The Dahesh Museum of Art is the only institution in the United States devoted to collecting, exhibiting, and interpreting works by Europe and America’s academically trained artists of the 19th and early 20th centuries. The Dahesh serves a diverse audience by placing these artists in the broader context of 19th-century visual culture, and by offering a fresh appraisal of the role academies played in reinvigorating the classical ideals of beauty, humanism, and skill.  Visit us at:  http://www.daheshmuseum.org.

     

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  • Asiel Sepulveda Pat Mainardi And Peter Trippi

    ASIEL SEPÚLVEDA AWARDED BEST PAPER PRIZE AT TWELFTH ANNUAL GRADUATE STUDENT SYMPOSIUM IN NINETEENTH-CENTURY ART

    – Event Co-Sponsored By The Dahesh Museum Of Art

    And The Association Of Historians Of Nineteenth-Century Art –

    New York, March 24, 2015Asiel Sepúlveda, a student at Southern Methodist University, won the Dahesh Museum of Art Prize for Best Paper at the 12th Annual Graduate Student Symposium in Nineteenth-Century Art, co-sponsored by the Dahesh Museum of Art and the Association of Historians of Nineteenth-Century Art (AHNCA), an organization designed to foster dialogue and communication among those who have a special interest in this field of nineteenth-century art and culture.

    Sepúlveda’s paper, “Visualizing the Urban Environment: The Mulata and Tobacco Lithography in Mid-Nineteenth Century Havana,” examined how Havana’s mid-nineteenth century tobacco manufacturers employed printed ephemera and costumbrista types, such as the mulata, to portray African female sexuality as a disruptive force clashing with modernizing notions of cleanliness (both urban and racial), morality, and civil order in the midst of urban reformation.  The winning entry will appear in an upcoming issue of Nineteenth Century Art Worldwide e-journal (http://www.19thc-artworldwide.org); the Best Paper prize is $1000, a gift from the Mervat Zahid Foundation.

    “The papers presented at the symposium further demonstrate how young scholars continue to find new and innovative means of interpreting the nineteenth century,” said Alia Nour, Curator at the Dahesh Museum of Art.  “We are indebted to these young people for continually revitalizing a field of study that attracts more and more scholars.”

    The 2015 jury included Nebahat Avcıoğlu, Petra ten-Doesschate Chu, Marilyn Satin Kushner, Patricia Mainardi, and Peter Trippi; the symposium committee includee Caterina Pierre, Margaret Samu, and Mary Frances Zawadzki.

    About the Dahesh Museum of Art

    The Dahesh Museum of Art is the only institution in the United States devoted to collecting, exhibiting, and interpreting works by Europe and America’s academically trained artists of the 19th and early 20th centuries. The Dahesh serves a diverse audience by placing these artists in the broader context of 19th-century visual culture, and by offering a fresh appraisal of the role academies played in reinvigorating the classical ideals of beauty, humanism, and skill.  Visit us at:  http://www.daheshmuseum.org.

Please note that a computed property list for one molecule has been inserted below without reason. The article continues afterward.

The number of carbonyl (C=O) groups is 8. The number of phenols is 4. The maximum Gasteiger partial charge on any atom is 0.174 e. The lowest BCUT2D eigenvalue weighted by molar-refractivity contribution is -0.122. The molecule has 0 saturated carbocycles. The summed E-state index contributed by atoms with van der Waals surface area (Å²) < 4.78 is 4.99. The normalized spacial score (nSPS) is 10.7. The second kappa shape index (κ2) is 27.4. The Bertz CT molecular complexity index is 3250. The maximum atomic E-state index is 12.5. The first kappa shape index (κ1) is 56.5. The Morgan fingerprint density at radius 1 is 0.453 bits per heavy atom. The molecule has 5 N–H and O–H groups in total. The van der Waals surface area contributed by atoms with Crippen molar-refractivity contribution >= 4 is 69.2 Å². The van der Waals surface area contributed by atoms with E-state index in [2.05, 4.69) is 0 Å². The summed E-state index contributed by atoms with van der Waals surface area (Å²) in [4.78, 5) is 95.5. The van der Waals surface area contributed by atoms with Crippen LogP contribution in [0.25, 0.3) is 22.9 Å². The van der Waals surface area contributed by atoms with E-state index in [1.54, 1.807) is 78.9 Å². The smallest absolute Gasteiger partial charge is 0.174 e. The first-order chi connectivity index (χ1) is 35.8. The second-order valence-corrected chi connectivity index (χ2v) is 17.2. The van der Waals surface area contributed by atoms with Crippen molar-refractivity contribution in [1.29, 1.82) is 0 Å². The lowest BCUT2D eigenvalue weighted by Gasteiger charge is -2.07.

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  • Gaugengigl The Painter

    DAHESH MUSEUM OF ART CO-SPONSORS THE TWELFTH ANNUAL GRADUATE STUDENT SYMPOSIUM IN NINETEENTH-CENTURY ART

    (Symposium Will Take Place Sunday, March 22, 2015, at the Dahesh Museum of Art Gift Shop).

    New York, March 16, 2015 – The Graduate Student Symposium in Nineteenths-Century Art, co-sponsored by the Dahesh Museum of Art, will take place on Sunday, March 22, from 10:00 AM-to-5:00 PM at the Dahesh Museum of Art Gift Shop, 145 Sixth Avenue, on the corner of Dominick Street, one block south of Spring Street.  The Museum will also present the Dahesh Museum of Art Prize for the Best Paper, a gift from the Mervat Zahid Cultural Foundation.  The event is open to the public; reservations are recommended but not required.

    “The nineteenth century continues to attract increased academic attention and world-class scholarship,” said J. David Farmer, Director of Exhibitions at the Dahesh Museum of Art.  “Every year this symposium presents new and intriguing papers on diverse subjects within our realm of study and expertise.  We are proud of the work these young scholars are producing and look forward to helping them lead the discussion on the importance of the nineteenth century.”

    The Symposium is co-sponsored by the Association of Historians of Nineteenth-Century Art (AHNCA), an organization designed to foster dialogue and communication among those who have a special interest in this field of nineteenth-century art and culture.  The 2015 jury consists of Nebahat Avcıoğlu, Petra ten-Doesschate Chu, Marilyn Satin Kushner, Patricia Mainardi, and Peter Trippi; the symposium committee includes Caterina Pierre, Margaret Samu, and Mary Frances Zawadzki.

     

    SYMPOSIUM HIGHLIGHTS

    10 AM: Welcome Presentation